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by Beatrice Thornton
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Libraries are magical -- their scent alone is of a higher order -- and certainly canít be replicated in the digital age, despite the wonders of the iBooks app for the iPad. The Morgan Library & Museum on Madison Avenue, as if celebrating the recent restoration of its Charles Follen McKim-designed High Renaissance-style library building, is now presenting a small exhibition entitled "Great European Libraries: Photographs by Massimo Listri," Dec. 10, 2010-Jan. 9, 2011. These 23 large-format color Lambda prints, all made between 1989 and 2009 by the accomplished Florence-based architectural photographer, take you right inside each of these galleries, momentarily at least, and it is hard to resist taking a deep breath in hopes of being able to smell the spaces as well.

The Morgan Library itself is not among these photographs, of course, which include 12 in Listriís native Italy. Books are kept below pew-like desks flanking a central nave in the Malatestiana Library in Cesena, Sicily, a space completed in 1454, with white-washed walls, a web-vaulted ceiling and a cool, terracotta-titled floor. Though the library has scant decoration, each row of desks bears the Malatesta coat of arms.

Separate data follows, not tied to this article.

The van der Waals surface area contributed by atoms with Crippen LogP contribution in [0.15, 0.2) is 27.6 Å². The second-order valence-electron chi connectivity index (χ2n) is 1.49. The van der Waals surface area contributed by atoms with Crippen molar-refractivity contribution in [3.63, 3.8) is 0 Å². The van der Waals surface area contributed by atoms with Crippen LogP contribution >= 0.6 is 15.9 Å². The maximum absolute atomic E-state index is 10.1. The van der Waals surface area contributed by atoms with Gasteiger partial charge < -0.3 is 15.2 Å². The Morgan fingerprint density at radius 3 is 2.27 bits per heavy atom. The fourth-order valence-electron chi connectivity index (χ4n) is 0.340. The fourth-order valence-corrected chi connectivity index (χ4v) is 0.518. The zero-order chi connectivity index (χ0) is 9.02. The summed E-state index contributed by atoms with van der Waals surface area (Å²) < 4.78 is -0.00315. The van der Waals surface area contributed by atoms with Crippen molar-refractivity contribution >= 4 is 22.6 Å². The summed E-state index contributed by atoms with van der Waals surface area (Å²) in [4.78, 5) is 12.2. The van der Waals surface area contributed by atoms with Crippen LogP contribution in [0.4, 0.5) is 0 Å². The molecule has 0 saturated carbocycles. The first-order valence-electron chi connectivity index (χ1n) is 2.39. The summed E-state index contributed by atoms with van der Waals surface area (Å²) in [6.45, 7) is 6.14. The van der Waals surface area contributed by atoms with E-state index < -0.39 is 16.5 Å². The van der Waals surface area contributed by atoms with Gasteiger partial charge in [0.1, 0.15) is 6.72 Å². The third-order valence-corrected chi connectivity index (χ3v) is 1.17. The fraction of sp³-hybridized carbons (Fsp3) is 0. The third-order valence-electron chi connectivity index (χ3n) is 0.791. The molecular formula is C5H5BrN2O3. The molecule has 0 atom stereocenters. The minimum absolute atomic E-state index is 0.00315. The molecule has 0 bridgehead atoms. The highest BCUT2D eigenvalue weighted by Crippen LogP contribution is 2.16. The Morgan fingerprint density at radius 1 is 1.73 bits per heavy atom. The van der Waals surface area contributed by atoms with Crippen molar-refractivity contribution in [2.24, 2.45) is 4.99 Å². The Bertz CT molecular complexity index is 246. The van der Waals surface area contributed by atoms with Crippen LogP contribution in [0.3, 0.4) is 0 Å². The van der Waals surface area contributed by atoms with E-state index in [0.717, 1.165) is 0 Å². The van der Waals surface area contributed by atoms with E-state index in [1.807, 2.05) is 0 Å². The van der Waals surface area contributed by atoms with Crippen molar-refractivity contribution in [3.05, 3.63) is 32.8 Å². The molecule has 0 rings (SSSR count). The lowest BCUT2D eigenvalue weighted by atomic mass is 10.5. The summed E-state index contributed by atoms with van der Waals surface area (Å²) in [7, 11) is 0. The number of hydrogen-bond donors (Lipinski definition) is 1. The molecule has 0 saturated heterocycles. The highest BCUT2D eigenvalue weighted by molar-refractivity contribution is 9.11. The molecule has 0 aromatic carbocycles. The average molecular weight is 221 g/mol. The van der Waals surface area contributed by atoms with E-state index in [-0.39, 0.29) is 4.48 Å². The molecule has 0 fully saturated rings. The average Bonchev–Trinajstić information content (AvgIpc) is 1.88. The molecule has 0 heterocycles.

In contrast, in the lavish Rococo library at the Monastery of St. Gall in Switzerland, completed in 1767 and designed by Peter Thumb, decor and books are equally on display. This bi-level space boasts a gilded and painted ceiling depicting, among other ecclesiastical conclaves, the council of Nicea. As one of the worldís foremost monastic libraries, St. Gall holds upwards of 2,000 manuscripts from the 8th through 15th centuries, including no fewer than 1,500 books printed before the year 1500.

Other legendary subjects include the home of the Book of Kells, the revered Trinity College Library in Dublin, with its barrel-vaulted ceiling and busts of famous literary figures at the entrance to each alcove, and the Library of the Hospital of the Innocents in Florence, designed by Filippo Brunelleschi in 1419.

Strangely, while Listriís photographs celebrate the great libraries of Europe, they also hold hidden signs of their obsolescence -- or, at least their transition into monuments of history. Now, if only Listri had been around to take a picture of the Library of Alexandria before that fatal fire.

BEATRICE THORNTON is a contributor to the Magazine Antiques and Modern Magazine.